Every university’s brand should signal its highest priorities and reflect strategic decision-making at the most executive level. The “Uncommon VCU” brand was created in partnership between the Board of Visitors and senior university leadership to tell a story that combines the institution’s formidable academic, research, and health care reputation with a clear commitment to diversity, equity, and inclusion (DEI), serving our communities and shattering the status quo.
“As a leader, the greatest gift you can give an institution is to be really bold about distinguishing what you do, how you do it, and the impact it has,” said Michael Rao, president of VCU and VCU Health System. And that’s what VCU has done, in a way that we believe will be “unstoppable.”
Here’s how we did it and what we learned.
Restructure Branding for Transformation
Like so many institutions, VCU previously suffered an identity crisis. A decentralized structure meant every college and department, and even VCU’s health system, had separate branding and marketing strategies.
The immediate past rector of the VCU Board of Visitors, Keith Parker, said it best: “Before this [branding effort], people weren’t quite sure what VCU stood for. If you asked 50 people, you got 50 answers,” he told us.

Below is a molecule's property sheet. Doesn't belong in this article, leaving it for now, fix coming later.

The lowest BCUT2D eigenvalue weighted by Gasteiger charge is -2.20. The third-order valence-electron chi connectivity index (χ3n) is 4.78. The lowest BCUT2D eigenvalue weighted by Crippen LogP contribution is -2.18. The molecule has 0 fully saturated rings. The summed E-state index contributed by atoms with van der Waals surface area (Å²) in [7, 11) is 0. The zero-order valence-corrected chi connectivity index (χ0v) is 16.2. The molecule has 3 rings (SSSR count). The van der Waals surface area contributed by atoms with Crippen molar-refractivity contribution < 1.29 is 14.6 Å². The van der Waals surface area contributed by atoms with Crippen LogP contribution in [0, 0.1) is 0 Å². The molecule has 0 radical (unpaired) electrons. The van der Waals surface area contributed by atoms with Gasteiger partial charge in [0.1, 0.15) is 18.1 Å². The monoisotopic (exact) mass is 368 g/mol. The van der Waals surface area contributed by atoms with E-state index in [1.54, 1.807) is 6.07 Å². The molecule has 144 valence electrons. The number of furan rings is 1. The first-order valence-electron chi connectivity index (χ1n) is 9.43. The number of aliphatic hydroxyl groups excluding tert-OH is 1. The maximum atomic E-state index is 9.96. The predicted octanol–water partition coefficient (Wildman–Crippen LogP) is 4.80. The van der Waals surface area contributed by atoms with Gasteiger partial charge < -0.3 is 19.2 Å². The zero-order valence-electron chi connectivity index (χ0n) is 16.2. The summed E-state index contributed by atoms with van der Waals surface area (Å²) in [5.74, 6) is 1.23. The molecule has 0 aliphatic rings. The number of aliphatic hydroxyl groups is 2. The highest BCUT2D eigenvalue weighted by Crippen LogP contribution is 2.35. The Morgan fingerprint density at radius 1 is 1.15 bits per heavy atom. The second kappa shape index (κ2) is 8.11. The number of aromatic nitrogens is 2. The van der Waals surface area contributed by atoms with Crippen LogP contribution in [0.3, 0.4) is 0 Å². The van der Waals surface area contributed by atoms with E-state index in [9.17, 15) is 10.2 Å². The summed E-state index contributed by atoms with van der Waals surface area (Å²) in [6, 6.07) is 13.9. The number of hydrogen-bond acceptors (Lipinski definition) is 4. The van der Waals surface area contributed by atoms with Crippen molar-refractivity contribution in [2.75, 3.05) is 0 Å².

That’s because VCU is many things to many people. The university is a Virginia leader in enrolling first-generation students, Pell Grant recipients, and students from underrepresented backgrounds. The National Science Foundation ranks VCU among the top 50 public research universities in the country.
U.S. News & World Report named VCU one of the nation’s top 20 most innovative public universities. And U.S. News & World Report ranked VCU Medical Center as both Virginia’s largest safety net hospital and Richmond’s No. 1-ranked hospital.
“Even with VCU’s history—which involved a merger of two institutions—and the favorable way our community saw us, we were a house of brands instead of a branded house,” Rao said. “The board and I recognized that we needed to bring it all together in a way that showed what VCU really stands for.”
So, board members and senior leaders sought to create an enterprise brand identity for the university and health system that reflects the institution’s commitment to students and patients, impressive academics and research, and its intrinsic link to the vibrant and growing Richmond community. To do that, we needed bold leadership and leaders who could bring the best of the entire institution into one story.
Engage Board Talent as a Resource
VCU has benefited from the rich personal and professional experiences of its board members.